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During China's ongoing Third National Census on Antiques and Relics, an ancient fort in central Hunan province was dated back to the Ming dynasty. The significance of the discovery is that it will greatly help experts on the research of China's ancient patriarchal system.
Local villagers call the fort "arrow tower." It's been standing here under the foot of the famous Hengshan Mountain for four centuries.
Made with grey bricks, the tower is some 11 meters tall and about 13 meters long. Arrow portholes are positioned on the walls for defense. An arched doorway is opened on the western wall leading to the inside of the three-storied tower. Up to the roof, a rarely seen eave is found in the shape of a fish.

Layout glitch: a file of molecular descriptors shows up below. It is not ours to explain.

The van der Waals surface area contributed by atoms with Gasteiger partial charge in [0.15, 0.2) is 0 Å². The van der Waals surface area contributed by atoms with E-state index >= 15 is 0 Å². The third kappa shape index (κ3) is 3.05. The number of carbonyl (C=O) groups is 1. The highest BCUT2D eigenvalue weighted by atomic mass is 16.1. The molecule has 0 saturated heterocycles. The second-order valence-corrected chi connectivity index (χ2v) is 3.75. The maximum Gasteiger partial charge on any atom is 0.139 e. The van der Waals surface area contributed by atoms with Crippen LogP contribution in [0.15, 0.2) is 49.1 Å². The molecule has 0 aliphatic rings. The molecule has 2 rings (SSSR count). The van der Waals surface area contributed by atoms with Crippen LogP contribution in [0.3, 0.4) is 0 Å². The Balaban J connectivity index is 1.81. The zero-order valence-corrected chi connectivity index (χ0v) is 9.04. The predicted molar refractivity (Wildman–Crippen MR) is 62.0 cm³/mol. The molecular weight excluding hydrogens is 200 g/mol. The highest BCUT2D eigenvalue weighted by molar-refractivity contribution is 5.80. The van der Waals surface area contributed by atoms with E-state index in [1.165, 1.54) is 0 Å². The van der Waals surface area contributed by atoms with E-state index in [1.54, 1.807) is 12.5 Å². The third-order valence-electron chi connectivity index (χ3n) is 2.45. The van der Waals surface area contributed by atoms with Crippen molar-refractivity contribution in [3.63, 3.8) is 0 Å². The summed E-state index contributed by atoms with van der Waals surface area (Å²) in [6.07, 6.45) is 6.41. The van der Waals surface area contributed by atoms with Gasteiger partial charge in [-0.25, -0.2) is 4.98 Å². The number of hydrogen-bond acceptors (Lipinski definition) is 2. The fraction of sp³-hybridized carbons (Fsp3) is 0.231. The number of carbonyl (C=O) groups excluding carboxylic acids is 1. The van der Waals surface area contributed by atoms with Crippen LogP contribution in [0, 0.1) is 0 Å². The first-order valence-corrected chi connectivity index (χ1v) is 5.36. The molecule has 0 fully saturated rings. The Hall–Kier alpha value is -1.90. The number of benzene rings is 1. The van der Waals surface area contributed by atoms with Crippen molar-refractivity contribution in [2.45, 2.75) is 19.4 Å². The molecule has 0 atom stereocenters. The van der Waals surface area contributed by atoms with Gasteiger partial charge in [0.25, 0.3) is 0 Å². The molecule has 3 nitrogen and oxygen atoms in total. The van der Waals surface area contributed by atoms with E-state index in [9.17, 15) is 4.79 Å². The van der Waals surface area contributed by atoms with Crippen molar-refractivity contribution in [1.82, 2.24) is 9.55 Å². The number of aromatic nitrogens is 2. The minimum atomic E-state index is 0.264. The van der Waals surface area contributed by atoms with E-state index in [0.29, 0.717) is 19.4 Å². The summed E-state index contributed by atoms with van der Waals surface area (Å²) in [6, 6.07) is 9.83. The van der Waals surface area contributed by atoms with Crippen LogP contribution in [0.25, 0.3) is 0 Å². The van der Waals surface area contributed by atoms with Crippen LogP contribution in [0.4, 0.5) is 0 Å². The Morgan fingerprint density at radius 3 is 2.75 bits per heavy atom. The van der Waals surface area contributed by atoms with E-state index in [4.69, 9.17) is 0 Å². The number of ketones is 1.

The expert says that until now, it's the best preserved fort found in Hunan province. To make it much clear and easier, we can call it the NO.1 Fort of Hunan.
Facing the west, the rectangle fort was built by the Li family in 1590 during the reign of Emperor Wanli of the Ming Dynasty.